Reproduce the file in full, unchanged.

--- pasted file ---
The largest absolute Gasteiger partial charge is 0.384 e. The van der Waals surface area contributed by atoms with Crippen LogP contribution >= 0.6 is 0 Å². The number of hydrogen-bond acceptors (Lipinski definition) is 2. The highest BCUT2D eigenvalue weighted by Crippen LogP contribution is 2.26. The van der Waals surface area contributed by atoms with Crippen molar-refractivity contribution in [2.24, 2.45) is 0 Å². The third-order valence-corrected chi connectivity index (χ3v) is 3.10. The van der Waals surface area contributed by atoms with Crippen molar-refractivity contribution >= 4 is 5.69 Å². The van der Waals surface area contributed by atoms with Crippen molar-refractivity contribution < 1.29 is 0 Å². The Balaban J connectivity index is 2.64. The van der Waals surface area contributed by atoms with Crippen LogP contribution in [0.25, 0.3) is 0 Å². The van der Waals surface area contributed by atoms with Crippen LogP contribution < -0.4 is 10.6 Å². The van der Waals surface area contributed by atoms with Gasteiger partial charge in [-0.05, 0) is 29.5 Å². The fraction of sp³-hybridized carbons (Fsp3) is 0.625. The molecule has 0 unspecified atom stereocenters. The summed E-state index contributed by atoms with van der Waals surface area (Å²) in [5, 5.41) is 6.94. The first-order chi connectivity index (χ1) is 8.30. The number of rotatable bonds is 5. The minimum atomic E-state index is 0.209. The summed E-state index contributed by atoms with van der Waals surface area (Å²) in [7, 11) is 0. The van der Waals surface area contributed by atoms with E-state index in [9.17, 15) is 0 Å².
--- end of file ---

The largest absolute Gasteiger partial charge is 0.384 e. The van der Waals surface area contributed by atoms with Crippen LogP contribution >= 0.6 is 0 Å². The number of hydrogen-bond acceptors (Lipinski definition) is 2. The highest BCUT2D eigenvalue weighted by Crippen LogP contribution is 2.26. The van der Waals surface area contributed by atoms with Crippen molar-refractivity contribution in [2.24, 2.45) is 0 Å². The third-order valence-corrected chi connectivity index (χ3v) is 3.10. The van der Waals surface area contributed by atoms with Crippen molar-refractivity contribution >= 4 is 5.69 Å². The van der Waals surface area contributed by atoms with Crippen molar-refractivity contribution < 1.29 is 0 Å². The Balaban J connectivity index is 2.64. The van der Waals surface area contributed by atoms with Crippen LogP contribution in [0.25, 0.3) is 0 Å². The van der Waals surface area contributed by atoms with Crippen LogP contribution < -0.4 is 10.6 Å². The van der Waals surface area contributed by atoms with Gasteiger partial charge in [-0.05, 0) is 29.5 Å². The fraction of sp³-hybridized carbons (Fsp3) is 0.625. The molecule has 0 unspecified atom stereocenters. The summed E-state index contributed by atoms with van der Waals surface area (Å²) in [5, 5.41) is 6.94. The first-order chi connectivity index (χ1) is 8.30. The number of rotatable bonds is 5. The minimum atomic E-state index is 0.209. The summed E-state index contributed by atoms with van der Waals surface area (Å²) in [7, 11) is 0. The van der Waals surface area contributed by atoms with E-state index in [9.17, 15) is 0 Å².